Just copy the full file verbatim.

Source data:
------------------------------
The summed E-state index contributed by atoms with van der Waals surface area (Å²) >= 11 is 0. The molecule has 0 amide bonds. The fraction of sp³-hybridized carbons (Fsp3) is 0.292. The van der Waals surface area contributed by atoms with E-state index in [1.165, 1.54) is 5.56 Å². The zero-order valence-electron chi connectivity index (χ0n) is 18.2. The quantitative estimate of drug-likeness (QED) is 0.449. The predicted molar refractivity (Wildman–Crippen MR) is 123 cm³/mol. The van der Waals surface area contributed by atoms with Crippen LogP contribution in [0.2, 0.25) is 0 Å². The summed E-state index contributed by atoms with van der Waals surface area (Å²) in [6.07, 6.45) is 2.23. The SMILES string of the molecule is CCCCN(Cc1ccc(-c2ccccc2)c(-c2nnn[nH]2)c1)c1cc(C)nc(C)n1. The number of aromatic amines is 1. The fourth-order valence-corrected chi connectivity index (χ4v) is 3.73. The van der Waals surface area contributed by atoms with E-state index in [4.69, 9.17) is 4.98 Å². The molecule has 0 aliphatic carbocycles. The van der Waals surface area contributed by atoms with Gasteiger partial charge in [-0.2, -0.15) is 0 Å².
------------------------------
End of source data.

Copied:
The summed E-state index contributed by atoms with van der Waals surface area (Å²) >= 11 is 0. The molecule has 0 amide bonds. The fraction of sp³-hybridized carbons (Fsp3) is 0.292. The van der Waals surface area contributed by atoms with E-state index in [1.165, 1.54) is 5.56 Å². The zero-order valence-electron chi connectivity index (χ0n) is 18.2. The quantitative estimate of drug-likeness (QED) is 0.449. The predicted molar refractivity (Wildman–Crippen MR) is 123 cm³/mol. The van der Waals surface area contributed by atoms with Crippen LogP contribution in [0.2, 0.25) is 0 Å². The summed E-state index contributed by atoms with van der Waals surface area (Å²) in [6.07, 6.45) is 2.23. The SMILES string of the molecule is CCCCN(Cc1ccc(-c2ccccc2)c(-c2nnn[nH]2)c1)c1cc(C)nc(C)n1. The number of aromatic amines is 1. The fourth-order valence-corrected chi connectivity index (χ4v) is 3.73. The van der Waals surface area contributed by atoms with E-state index in [4.69, 9.17) is 4.98 Å². The molecule has 0 aliphatic carbocycles. The van der Waals surface area contributed by atoms with Gasteiger partial charge in [-0.2, -0.15) is 0 Å².